Monday, January 31, 2011

Why Not Call a Depression a Depression?

We're told that we're in a recovery. We're told that the economy is starting to show signs of improvement. Why? Because, the stock market has shot up and Wall Street profits are through the roof.

Okay, but what percentage of the adult population can live off the stock market and corporate profits? Less than 1%?

What about the millions of Americans who face job loss? Lack of health benefits? Foreclosures? Inability to pay bills? Food stamps? Lack of or zero retirement savings? This used to be a country where you could work your way up the ladder. Now, the ladder has transformed into a very slippery slope. If you're not at the top already, you better make like an octopus, and strap on some suckers because it appears that slope is getting slicker.

It is clear that the American/global ruling class are incapable of setting self-interest aside. So, unless we the people stop playing by their rules, humanity will continue to be subordinated to the dictates of an infinitesimally small group of super wealthy parasites at the very top.

"I couldn't find statistics for local utility shut offs in my area, but I knew we would start to see more and more of this.

Houses everywhere are going vacant. People don't say goodbye, they don't leave a number, they just disappear. With their disappearance we add another vacant house to the street. But families living in housing without utilities is a new sight for me to behold. I spoke recently with a rep from So Cal Edison who, full time contacts residence who have had their electricity turned off due to non payment. She has a negotiator sent in and they work on a reduced payment. It's amazing to me, that now, it is becoming acceptable in California to camp out in your home.

People are losing their homes, losing their cars and losing their dignity. How are we going to afford kids clothes and school supplies for the coming year? How can we expect families to pay for all these additional costs when the economy is in the shape it in. I ask myself this everyday."
Tumbling from the middle class into a life with less
Not so long ago, Moore and her husband, Seymour, 46, made more than $200,000 a year, vacationed in Fiji and thought nothing of picking up a $400 dinner tab with friends.

But then Moore left her property management job to set up a cat-sitting business, and her husband lost his job as an IT consultant nine months ago. They now scrape by on his unemployment benefits and her Social Security checks, plus a trickle of money from her nascent business. Total income for 2010: $30,000.

Requests for help paying utility bills surge upward
Light switches, furnaces and water faucets aren't the typical gauges of economic health, but at Pikes Peak United Way's 2-1-1 call center, they tell a tale of people who continue to struggle to pay their bills in a weak economy.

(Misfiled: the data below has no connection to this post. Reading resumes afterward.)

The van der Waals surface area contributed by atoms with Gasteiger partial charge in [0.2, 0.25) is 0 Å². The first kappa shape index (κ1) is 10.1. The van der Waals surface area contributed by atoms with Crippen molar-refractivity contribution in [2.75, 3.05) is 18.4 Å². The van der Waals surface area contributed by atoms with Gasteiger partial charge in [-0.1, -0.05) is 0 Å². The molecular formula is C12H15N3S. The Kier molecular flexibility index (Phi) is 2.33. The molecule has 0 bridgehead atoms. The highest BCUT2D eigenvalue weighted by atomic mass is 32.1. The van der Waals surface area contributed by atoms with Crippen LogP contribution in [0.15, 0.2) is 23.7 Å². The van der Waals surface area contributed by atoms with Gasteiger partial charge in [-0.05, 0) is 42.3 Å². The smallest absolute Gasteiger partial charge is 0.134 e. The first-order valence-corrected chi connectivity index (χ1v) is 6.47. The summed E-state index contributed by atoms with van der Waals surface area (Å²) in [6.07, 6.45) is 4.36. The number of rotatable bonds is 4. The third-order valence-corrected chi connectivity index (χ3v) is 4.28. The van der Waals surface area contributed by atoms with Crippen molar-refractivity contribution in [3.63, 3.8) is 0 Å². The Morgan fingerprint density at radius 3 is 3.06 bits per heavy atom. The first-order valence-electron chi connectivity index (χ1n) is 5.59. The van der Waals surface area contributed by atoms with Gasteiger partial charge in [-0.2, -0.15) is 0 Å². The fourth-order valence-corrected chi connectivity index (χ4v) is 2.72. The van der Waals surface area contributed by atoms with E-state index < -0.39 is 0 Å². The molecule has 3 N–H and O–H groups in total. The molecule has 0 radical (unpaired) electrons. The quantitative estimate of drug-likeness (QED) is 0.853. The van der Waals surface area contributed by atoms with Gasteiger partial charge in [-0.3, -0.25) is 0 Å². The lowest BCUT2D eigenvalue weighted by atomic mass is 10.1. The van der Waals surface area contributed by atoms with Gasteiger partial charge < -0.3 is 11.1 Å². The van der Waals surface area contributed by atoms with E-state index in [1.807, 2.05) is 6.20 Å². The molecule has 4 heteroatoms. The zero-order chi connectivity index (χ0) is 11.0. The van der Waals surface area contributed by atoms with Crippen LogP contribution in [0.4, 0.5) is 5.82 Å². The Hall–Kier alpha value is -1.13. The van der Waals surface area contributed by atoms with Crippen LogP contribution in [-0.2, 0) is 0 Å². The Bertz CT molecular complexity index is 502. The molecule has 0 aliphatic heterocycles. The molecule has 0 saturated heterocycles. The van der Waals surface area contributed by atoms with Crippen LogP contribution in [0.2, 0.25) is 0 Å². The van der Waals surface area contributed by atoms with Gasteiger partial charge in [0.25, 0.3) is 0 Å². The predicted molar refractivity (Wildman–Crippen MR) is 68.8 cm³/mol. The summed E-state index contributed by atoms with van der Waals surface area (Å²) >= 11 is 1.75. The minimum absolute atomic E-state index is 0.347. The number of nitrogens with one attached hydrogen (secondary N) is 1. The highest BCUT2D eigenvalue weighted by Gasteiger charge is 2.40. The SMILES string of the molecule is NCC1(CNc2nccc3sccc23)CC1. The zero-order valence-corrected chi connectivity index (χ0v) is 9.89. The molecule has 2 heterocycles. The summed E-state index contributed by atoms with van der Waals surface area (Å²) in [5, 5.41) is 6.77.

According to a report released Monday by the 2-1-1 Information and Referral Hotline, requests for utility bill assistance in the fiscal year ending June 30 jumped 20 percent from the previous year, outstripping requests for help with food and rent.

"That's by far the biggest spike in looking at data year-to-year," said 2-1-1 Center Manager Jessica Johnson-Simmons. "I would guess it would have something to do with recent utility hikes that have gone into effect, but it's also a case of clients just getting too overwhelmed with their...

Recession leads to uptick in utility shut-offs in N.J.
I feel horrible; I know my kids must feel horrible," said Maria Schultheis, who lives in the house with her husband and twin teenage sons. "I'm humiliated because I never had to live like this."

The town water department shut off the Schultheises' water about a month ago after the family fell behind on payments on a $1,700 overdue bill. John Schultheis -- a computer programmer who has been out of work for three years -- watched in disbelief as town workers turned off the water valve near the curb of his three-bedroom bungalow in a quiet middle-class neighborhood in the Lake Hiawatha section of Parsippany.

As the recession continues, utility companies say a growing number of New Jerseyans are falling behind on their electric, gas and water bills. For many, a flood of emergency funding in state and federal aid programs -- coupled with a state-imposed moratorium on utility shut-offs during the winter months -- has helped keep the lights on and the water flowing over the last few months.

But, with much of the state money gone and the winter moratorium ended, utility officials say more and more families like the Schultheises may be losing their electricity, gas or water service in the coming months.

"I do expect shut-off activity to increase the second part of the year," said Victor Viscomi, PSE and G's director of billing and revenue operations. "Some of the emergency-payment assistance money is drying up."

PSE and G, the state's largest utility, has seen a 10 percent increase in families behind on their payments, compared with this time last year, Viscomi said. Many of those are households that had never had a late payment until now.


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